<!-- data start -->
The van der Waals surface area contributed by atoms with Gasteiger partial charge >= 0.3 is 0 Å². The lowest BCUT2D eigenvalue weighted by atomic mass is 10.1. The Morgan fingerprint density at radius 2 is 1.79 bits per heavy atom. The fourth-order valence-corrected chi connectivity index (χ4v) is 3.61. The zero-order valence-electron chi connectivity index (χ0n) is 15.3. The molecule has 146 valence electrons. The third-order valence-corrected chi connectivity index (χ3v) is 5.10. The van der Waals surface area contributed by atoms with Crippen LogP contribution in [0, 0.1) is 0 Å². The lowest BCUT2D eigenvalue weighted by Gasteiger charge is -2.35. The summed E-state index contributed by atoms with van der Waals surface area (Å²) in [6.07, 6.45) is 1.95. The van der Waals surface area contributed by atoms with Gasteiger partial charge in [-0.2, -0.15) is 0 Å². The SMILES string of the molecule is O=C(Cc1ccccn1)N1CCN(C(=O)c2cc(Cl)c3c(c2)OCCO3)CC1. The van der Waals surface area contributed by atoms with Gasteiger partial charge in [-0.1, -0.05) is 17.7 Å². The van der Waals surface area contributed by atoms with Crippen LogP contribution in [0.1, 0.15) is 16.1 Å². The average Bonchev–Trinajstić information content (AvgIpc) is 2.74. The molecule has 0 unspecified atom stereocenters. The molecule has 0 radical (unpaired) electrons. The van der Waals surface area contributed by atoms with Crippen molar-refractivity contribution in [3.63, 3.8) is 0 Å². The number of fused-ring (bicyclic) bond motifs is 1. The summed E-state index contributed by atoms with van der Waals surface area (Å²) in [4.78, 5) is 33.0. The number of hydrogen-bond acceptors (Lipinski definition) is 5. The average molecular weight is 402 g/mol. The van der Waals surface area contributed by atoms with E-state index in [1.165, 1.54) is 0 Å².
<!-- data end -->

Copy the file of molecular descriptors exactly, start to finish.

The van der Waals surface area contributed by atoms with Gasteiger partial charge >= 0.3 is 0 Å². The lowest BCUT2D eigenvalue weighted by atomic mass is 10.1. The Morgan fingerprint density at radius 2 is 1.79 bits per heavy atom. The fourth-order valence-corrected chi connectivity index (χ4v) is 3.61. The zero-order valence-electron chi connectivity index (χ0n) is 15.3. The molecule has 146 valence electrons. The third-order valence-corrected chi connectivity index (χ3v) is 5.10. The van der Waals surface area contributed by atoms with Crippen LogP contribution in [0, 0.1) is 0 Å². The lowest BCUT2D eigenvalue weighted by Gasteiger charge is -2.35. The summed E-state index contributed by atoms with van der Waals surface area (Å²) in [6.07, 6.45) is 1.95. The van der Waals surface area contributed by atoms with Gasteiger partial charge in [-0.2, -0.15) is 0 Å². The SMILES string of the molecule is O=C(Cc1ccccn1)N1CCN(C(=O)c2cc(Cl)c3c(c2)OCCO3)CC1. The van der Waals surface area contributed by atoms with Gasteiger partial charge in [-0.1, -0.05) is 17.7 Å². The van der Waals surface area contributed by atoms with Crippen LogP contribution in [0.1, 0.15) is 16.1 Å². The average Bonchev–Trinajstić information content (AvgIpc) is 2.74. The molecule has 0 unspecified atom stereocenters. The molecule has 0 radical (unpaired) electrons. The van der Waals surface area contributed by atoms with Crippen molar-refractivity contribution in [3.63, 3.8) is 0 Å². The number of fused-ring (bicyclic) bond motifs is 1. The summed E-state index contributed by atoms with van der Waals surface area (Å²) in [4.78, 5) is 33.0. The number of hydrogen-bond acceptors (Lipinski definition) is 5. The average molecular weight is 402 g/mol. The van der Waals surface area contributed by atoms with E-state index in [1.165, 1.54) is 0 Å².